And then all was silent again, except for us. James and his son Jacob cheered loudly. James said he saw blood behind the shoulder, but the two wanted to wait 15 minutes before tracking the brute.

I reloaded, donned my parka and boots and walked to where the bear had been hit. Surprisingly, I saw no blood, and following his tracks to the ice ridge I found only a small peppering of blood on the snow. I stood in the light of the Arctic moon, which was up 24 hours a day this time of year. I had never before seen the northern star so immediately overhead. The northern lights, as if on cue, began to play, in pale pinks, greens and whites.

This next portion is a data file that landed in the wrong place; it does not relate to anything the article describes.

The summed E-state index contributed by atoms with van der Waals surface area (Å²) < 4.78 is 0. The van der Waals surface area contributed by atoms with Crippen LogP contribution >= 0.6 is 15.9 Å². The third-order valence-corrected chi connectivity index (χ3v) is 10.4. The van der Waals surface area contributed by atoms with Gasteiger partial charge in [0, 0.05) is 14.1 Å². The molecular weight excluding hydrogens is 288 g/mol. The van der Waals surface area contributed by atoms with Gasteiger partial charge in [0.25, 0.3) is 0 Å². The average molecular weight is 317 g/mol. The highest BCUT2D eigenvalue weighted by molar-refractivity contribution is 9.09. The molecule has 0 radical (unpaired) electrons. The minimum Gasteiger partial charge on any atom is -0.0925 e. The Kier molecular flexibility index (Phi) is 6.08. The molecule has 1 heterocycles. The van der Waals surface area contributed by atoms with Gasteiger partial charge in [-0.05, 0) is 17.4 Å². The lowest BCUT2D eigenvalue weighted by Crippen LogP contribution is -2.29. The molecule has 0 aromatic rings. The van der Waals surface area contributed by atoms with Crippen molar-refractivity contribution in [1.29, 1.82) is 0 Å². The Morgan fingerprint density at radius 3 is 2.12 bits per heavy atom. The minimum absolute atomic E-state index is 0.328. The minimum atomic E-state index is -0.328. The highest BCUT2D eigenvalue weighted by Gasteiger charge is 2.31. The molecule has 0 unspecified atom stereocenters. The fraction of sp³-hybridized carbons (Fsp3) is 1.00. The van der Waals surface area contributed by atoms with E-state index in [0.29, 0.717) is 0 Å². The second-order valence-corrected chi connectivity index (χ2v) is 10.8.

The three of us walked over the ice ridge, and there he was, barely discernible among the snow banks. The bear had gone about 50 yards. He was even bigger than we'd thought, over 9-feet square and roughly 1,600 pounds.

James and Jacob masterfully skinned the bear in 50 minutes flat, despite the cold, windy darkness enveloping us. I carried the huge skull back to camp while they dragged the hide, which weighed 202 pounds on the air cargo station scale. My guides were back in the tent asleep at 5 a.m. I tried to sleep but simply couldn't.

[pagebreak] A Picture-Perfect Moment

I left my rifle at the tent and went afield to take pictures. I checked the blood trail again, and the carcass. Out beyond the carcass, I got a strange sensation, as if being watched. I looked behind me twice but saw nothing. Then suddenly, I caught a brief movement between two ice blocks. Something big was coming toward me, and quickly. It was too big for a wolf or fox. Nanuq!